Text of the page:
If it’s too perfect I don’t know what to do with it.
For this year’s pumpkin carving contest in Bridgehampton, I see you have quite a variety of categories, like mothergroosome, pulp politico and sea screecher, how do you come up with these categories? And how do you decide which ones will stay and which will go the following year?
This is probably the most fun that I have, because I also enlist a lot of friends. I have a lot of creative friends out here, and I will tell them that I need a theme for sports or something and they are all aware that it has to be kind of clever, and I like the open-endness of these categories. One category this year was called punk-a-licious. This is something my wife and daughter came up with. They helped me with the name. And now I’m thinking pink, ribbons and make-up but the winners were the ones who did punk rockers. These punk-rockers with piercings! And I didn’t even think of that – which is what I love about that. That’s what I tell the judges – to keep an open mind. Look at how they determine the answer. One year I needed a category for faces. So I created a category called nice mug. So for two years I’ve been putting faces in the category ‘nice mug’, next to the ‘classic jack’ category and one year somebody carved a candy kitchen mug and won first prize. So then the following year I didn’t want a bunch of mugs so I cancelled that category. But that’s a great example of what can happen. And for classic jack, I think it was my sister, she did a portrait of Jack Nicholson from The Shining and that won. So there is even creativeness in some of the classic jacks. The categories are the lead-in for all this creativity. So the material can help them think of something. If you just give a person a pumpkin they may say – now where do I go? But if you give them something to target, it will help you. To me it’s the most creative part of doing this event. I do this for the Lions Club, but it is also an extension of my personal love, it has the same thing. I had categories that were created like the most aerodynamic, and people will say, that’s cool. What do we do for that? Actually that’s probably a good one to bring back! I’ve retired so many categories – because every year I get rid of three or four and add three or five new ones, and people love it. They will stop me on the street asking, what are the categories? But I just say you have to check the website because that’s how you find out. In fact I have a mystery category on the website and that was ‘toss your seeds’. That was actually one of the funniest categories this year.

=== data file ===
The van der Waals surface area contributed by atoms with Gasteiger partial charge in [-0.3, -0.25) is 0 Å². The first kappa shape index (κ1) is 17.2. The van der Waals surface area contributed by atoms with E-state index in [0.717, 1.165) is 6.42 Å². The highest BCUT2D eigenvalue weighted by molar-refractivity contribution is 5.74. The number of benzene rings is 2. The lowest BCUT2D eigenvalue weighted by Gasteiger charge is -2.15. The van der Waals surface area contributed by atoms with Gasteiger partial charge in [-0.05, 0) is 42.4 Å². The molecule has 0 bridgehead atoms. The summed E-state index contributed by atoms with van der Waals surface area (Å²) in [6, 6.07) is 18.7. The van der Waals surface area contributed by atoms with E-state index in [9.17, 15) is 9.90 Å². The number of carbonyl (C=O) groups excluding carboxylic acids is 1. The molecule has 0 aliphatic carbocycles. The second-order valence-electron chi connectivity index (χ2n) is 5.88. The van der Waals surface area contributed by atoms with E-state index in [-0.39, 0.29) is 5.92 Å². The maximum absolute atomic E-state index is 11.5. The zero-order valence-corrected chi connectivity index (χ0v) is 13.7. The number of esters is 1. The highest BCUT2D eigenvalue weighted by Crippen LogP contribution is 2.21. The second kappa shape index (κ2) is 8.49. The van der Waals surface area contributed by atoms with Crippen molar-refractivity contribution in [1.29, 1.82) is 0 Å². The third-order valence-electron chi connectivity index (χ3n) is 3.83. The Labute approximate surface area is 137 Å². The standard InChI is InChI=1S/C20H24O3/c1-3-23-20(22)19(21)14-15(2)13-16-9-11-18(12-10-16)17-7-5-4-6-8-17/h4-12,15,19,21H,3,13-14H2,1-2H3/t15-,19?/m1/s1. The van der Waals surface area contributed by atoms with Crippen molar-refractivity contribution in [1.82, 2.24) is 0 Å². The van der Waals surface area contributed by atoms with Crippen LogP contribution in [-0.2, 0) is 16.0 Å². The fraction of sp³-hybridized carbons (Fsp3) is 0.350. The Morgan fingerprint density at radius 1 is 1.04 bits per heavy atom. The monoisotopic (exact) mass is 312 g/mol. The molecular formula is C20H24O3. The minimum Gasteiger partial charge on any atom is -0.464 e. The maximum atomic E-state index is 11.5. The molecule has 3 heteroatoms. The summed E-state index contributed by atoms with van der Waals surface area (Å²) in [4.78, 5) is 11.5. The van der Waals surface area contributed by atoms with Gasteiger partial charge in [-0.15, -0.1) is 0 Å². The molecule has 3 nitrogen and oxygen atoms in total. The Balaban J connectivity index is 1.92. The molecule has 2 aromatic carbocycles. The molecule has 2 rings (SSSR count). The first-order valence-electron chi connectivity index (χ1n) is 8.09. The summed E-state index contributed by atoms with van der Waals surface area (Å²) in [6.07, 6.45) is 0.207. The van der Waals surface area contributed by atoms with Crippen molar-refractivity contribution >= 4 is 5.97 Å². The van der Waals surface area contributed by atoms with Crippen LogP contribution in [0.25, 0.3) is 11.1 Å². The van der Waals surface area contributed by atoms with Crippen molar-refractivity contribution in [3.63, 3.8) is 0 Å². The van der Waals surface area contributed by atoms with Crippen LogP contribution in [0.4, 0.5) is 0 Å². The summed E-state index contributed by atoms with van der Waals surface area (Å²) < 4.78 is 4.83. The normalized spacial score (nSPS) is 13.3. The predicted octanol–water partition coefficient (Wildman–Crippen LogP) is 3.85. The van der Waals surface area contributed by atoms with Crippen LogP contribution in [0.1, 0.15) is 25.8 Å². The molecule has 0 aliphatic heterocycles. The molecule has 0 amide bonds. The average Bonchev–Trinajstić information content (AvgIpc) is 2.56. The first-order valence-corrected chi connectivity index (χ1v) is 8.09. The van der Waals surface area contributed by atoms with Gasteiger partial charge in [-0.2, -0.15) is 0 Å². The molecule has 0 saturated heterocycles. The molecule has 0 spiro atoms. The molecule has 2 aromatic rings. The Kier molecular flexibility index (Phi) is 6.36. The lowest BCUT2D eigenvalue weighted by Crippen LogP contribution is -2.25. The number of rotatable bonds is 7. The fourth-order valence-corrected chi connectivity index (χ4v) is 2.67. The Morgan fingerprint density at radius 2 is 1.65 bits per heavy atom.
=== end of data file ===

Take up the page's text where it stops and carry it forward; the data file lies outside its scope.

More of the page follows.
So do you judge along with the Lions Club, who makes the final decisions?
I would love to judge, but my kids are in it so no I don’t, maybe in the future I would judge. But right now I have to rely on judges I’ve had throughout the years. I usually have a fifth judge, I have four people that attend every year, but then I have a fifth person that comes in as a guest judge, because if I didn’t there would be ties. And they are very enthusiastic, some people collect antique Halloween memorabilia and the local florist’s Jim and Michael have been there since the very beginning and they put on a great display at their house at home in Sag Harbor and they have been doing that for years. So I make sure I pick people that are really into it. And Babara, who collects the memorabilia, is very enthusiastic and again I could have anyone in my family doing it, but there is too much of a conflict. In fact I don’t enter my carvings, ever, I don’t want to be labeled as somebody who is taking advantage of a situation.
So of all the holidays throughout the year, what would you say is your favorite?
I was just thinking that on my way home yesterday, I guess Halloween obviously is, yeah.